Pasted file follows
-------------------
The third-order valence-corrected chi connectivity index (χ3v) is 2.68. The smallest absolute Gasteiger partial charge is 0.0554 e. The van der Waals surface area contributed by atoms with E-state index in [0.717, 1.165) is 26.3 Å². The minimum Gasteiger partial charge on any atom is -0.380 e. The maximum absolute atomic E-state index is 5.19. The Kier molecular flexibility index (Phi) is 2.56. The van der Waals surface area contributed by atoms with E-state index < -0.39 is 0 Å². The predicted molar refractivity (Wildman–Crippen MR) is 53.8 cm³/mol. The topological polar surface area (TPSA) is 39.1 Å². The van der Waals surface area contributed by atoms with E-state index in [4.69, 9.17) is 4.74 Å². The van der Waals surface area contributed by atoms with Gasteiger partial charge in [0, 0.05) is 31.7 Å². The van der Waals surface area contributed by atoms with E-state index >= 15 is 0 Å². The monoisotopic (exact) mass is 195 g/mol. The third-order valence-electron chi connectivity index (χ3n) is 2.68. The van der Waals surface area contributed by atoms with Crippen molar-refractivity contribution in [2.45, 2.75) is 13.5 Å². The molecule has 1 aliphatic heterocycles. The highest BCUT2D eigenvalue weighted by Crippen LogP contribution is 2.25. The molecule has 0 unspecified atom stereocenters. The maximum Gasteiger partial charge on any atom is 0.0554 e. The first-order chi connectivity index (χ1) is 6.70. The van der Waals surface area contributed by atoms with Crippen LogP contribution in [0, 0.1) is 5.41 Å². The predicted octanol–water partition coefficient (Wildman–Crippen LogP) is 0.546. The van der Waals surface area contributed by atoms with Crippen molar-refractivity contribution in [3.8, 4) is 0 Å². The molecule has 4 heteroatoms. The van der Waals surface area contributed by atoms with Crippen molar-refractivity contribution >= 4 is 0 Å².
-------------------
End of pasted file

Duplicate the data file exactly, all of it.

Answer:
The third-order valence-corrected chi connectivity index (χ3v) is 2.68. The smallest absolute Gasteiger partial charge is 0.0554 e. The van der Waals surface area contributed by atoms with E-state index in [0.717, 1.165) is 26.3 Å². The minimum Gasteiger partial charge on any atom is -0.380 e. The maximum absolute atomic E-state index is 5.19. The Kier molecular flexibility index (Phi) is 2.56. The van der Waals surface area contributed by atoms with E-state index < -0.39 is 0 Å². The predicted molar refractivity (Wildman–Crippen MR) is 53.8 cm³/mol. The topological polar surface area (TPSA) is 39.1 Å². The van der Waals surface area contributed by atoms with E-state index in [4.69, 9.17) is 4.74 Å². The van der Waals surface area contributed by atoms with Gasteiger partial charge in [0, 0.05) is 31.7 Å². The van der Waals surface area contributed by atoms with E-state index >= 15 is 0 Å². The monoisotopic (exact) mass is 195 g/mol. The third-order valence-electron chi connectivity index (χ3n) is 2.68. The van der Waals surface area contributed by atoms with Crippen molar-refractivity contribution in [2.45, 2.75) is 13.5 Å². The molecule has 1 aliphatic heterocycles. The highest BCUT2D eigenvalue weighted by Crippen LogP contribution is 2.25. The molecule has 0 unspecified atom stereocenters. The maximum Gasteiger partial charge on any atom is 0.0554 e. The first-order chi connectivity index (χ1) is 6.70. The van der Waals surface area contributed by atoms with Crippen LogP contribution in [0, 0.1) is 5.41 Å². The predicted octanol–water partition coefficient (Wildman–Crippen LogP) is 0.546. The van der Waals surface area contributed by atoms with Crippen molar-refractivity contribution in [3.8, 4) is 0 Å². The molecule has 4 heteroatoms. The van der Waals surface area contributed by atoms with Crippen molar-refractivity contribution >= 4 is 0 Å².